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Home » Thinking » Real Practice Corner » Reasoning Practice
This section gives you a chance to practice tests that parallel those often used by employers when selecting people for jobs. You will be presented with the test (Verbal, Numerical or Abstract Reasoning), be asked to read the instructions, complete a few short practice examples and then start the test which is timed. When your time is up you submit your answers and receive a pdf report showing how well you did compared to the reference group of University Undergraduates. These results are more accurate than the Tutorial tests since they simulate the real experience including the time pressure of real recruitment situations.
Suggestion: use these tests to experience the pressure of a timed selection procedure but also consider completing some of the warm up tests available elsewhere on this site
These tests require you to read passages of text and to decide whether certain statements follow logically from the information in the passage i.e. True, False or Can’t Tell. The test is timed to reflect how an employer would ask you to complete it and to give you a realistic score for comparison.
This questionnaire is not available free of charge.
Please contact Team Focus to discuss how you might access or use it email@example.com or call 01628 637338.
These tests require you to analyse numerical information presented as graphs, tables and other forms of chart. The questions will require that you identify the right numerical information and produce a solution using basic numerical skills (such as addition, subtraction, multiplication, division, ratios etc.). The test is timed to reflect how an employer would ask you to complete it and to give you a realistic score for comparison.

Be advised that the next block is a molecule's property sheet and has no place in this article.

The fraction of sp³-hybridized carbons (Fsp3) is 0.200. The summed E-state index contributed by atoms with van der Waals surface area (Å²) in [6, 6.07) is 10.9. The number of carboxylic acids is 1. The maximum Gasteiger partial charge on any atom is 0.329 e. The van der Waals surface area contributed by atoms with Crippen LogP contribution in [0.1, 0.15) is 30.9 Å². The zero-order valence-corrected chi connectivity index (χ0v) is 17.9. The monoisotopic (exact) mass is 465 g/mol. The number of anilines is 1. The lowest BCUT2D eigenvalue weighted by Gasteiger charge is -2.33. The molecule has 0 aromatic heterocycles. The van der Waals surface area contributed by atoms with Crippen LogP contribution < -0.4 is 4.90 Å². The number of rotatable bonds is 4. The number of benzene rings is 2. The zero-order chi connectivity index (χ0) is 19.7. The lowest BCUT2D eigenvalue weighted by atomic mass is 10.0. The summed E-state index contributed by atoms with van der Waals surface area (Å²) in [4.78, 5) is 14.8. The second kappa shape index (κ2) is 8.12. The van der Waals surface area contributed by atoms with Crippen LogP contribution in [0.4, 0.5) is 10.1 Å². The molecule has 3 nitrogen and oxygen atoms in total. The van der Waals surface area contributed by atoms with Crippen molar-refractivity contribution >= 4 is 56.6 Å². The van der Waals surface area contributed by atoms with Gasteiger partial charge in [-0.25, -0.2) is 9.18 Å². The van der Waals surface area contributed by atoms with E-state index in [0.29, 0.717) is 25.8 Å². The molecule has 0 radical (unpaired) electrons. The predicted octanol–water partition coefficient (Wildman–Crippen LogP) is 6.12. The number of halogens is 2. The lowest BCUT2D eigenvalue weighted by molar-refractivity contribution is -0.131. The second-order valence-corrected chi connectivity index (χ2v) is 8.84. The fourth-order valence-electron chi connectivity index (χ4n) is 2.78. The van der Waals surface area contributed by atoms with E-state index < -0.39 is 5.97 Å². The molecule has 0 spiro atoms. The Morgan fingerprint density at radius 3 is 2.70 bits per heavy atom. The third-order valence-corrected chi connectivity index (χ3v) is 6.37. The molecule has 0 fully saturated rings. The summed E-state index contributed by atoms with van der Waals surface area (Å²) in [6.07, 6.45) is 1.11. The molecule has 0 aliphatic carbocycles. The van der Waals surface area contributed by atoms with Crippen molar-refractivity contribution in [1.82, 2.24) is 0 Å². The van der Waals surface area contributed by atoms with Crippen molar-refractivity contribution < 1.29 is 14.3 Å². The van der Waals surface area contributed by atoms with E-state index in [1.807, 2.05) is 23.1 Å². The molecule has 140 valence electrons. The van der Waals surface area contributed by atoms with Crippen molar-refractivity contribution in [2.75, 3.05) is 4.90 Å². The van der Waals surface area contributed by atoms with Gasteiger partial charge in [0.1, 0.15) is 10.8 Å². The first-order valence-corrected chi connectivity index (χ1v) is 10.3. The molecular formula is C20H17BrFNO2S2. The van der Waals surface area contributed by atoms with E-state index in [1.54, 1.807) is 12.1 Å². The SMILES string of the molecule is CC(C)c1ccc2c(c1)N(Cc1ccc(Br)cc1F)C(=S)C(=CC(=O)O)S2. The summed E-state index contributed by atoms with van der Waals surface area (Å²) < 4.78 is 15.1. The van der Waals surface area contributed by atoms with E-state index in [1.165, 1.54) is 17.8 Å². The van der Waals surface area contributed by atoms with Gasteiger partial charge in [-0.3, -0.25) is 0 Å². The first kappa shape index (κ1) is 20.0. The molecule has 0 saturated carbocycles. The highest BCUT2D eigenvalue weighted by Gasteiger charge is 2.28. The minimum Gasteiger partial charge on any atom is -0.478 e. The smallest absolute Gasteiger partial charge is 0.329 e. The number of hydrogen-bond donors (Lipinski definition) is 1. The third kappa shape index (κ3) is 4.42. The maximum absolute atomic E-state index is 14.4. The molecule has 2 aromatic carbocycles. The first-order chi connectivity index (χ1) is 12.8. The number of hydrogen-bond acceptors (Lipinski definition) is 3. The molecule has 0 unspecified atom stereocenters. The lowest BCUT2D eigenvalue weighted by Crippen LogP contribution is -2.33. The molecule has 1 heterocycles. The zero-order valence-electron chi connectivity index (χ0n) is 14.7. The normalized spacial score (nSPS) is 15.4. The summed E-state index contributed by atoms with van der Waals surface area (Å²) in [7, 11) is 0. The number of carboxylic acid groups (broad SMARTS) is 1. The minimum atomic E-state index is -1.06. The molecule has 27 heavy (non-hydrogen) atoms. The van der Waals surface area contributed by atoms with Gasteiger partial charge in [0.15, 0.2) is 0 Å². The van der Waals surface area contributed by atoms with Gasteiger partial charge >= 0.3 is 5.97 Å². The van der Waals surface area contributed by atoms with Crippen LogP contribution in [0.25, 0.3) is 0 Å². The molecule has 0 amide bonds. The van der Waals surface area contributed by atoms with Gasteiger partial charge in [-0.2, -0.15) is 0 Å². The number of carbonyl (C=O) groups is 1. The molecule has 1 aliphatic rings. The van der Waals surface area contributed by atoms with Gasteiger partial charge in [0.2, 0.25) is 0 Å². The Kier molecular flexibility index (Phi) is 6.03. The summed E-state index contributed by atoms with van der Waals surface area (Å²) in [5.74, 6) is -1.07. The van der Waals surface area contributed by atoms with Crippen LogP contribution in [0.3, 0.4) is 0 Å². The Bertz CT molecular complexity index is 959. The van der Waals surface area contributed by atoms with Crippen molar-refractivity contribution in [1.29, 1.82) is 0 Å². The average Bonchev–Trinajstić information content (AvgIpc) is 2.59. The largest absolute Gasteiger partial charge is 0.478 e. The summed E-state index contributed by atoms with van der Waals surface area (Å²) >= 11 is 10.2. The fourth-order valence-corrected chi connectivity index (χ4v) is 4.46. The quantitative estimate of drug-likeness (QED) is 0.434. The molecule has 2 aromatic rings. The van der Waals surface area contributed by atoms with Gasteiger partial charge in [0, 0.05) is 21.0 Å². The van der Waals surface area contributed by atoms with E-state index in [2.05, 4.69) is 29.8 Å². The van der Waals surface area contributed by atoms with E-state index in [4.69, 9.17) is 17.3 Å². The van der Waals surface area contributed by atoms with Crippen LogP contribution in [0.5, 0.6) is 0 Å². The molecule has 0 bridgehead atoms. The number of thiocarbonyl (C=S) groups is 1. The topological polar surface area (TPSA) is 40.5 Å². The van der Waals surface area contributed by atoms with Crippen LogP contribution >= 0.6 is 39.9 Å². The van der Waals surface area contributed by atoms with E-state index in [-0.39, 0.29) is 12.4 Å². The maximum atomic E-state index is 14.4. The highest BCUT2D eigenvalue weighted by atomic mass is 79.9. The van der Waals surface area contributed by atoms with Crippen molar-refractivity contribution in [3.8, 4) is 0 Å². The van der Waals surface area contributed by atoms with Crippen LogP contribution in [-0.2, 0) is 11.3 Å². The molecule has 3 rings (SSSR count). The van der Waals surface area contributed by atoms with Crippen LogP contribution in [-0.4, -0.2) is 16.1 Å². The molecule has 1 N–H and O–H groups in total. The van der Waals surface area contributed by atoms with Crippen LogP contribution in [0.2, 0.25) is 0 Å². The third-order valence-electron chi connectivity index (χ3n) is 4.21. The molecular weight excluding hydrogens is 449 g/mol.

These tests require you to detect patterns amongst groups of pictures or shapes. You will be presented with six images (the A pattern) all of which have something in common – there is a rule that makes them similar. Another 6 images (the B pattern) will use a different rule. You will need to decide whether a further image fits the A or B pattern or neither. The test is timed to reflect how an employer would ask you to complete it and to give you a realistic score for comparison.
This test is designed to measure areas of cognitive functioning that are important in today’s information rich world. It simulates both complexity and ambiguity by presenting a table of codes which, when combined, could be interpreted in a number of different ways. The test requires that the ‘best’ interpretation is chosen but also that there is some awareness of the degree of ambiguity it contains. This is measured by rating the confidence a person has in the answer they have given. In real life people who recognise the complexity and ambiguity in the information available to them can use approriate strategies to reduce the risk of poor decisions such as seeking further clarification or even delaying a decision.
This test requires you to read certain rules and apply them to successive panels that contain shapes of different colours in various positions. The challenge is to remember the rules and to apply them quickly and accurately. As you go through the panels the number of rules increases and they get increasingly complex. It produces an overall score summarising speed and accuracy together with 4 further scores giving further information about how information is being processed. The test is in two parts and it takes aprroximately 30 minutes which includes the time to read the instructions and complete the practice examples .
Not sure? Please contact Team Focus to discuss how you might access or use it firstname.lastname@example.org or call 01628 637338.
Heritage House, 13 Bridge Street
Maidenhead, Berkshire, SL6 8LR
OFFICE: +44 (0)1628 637338
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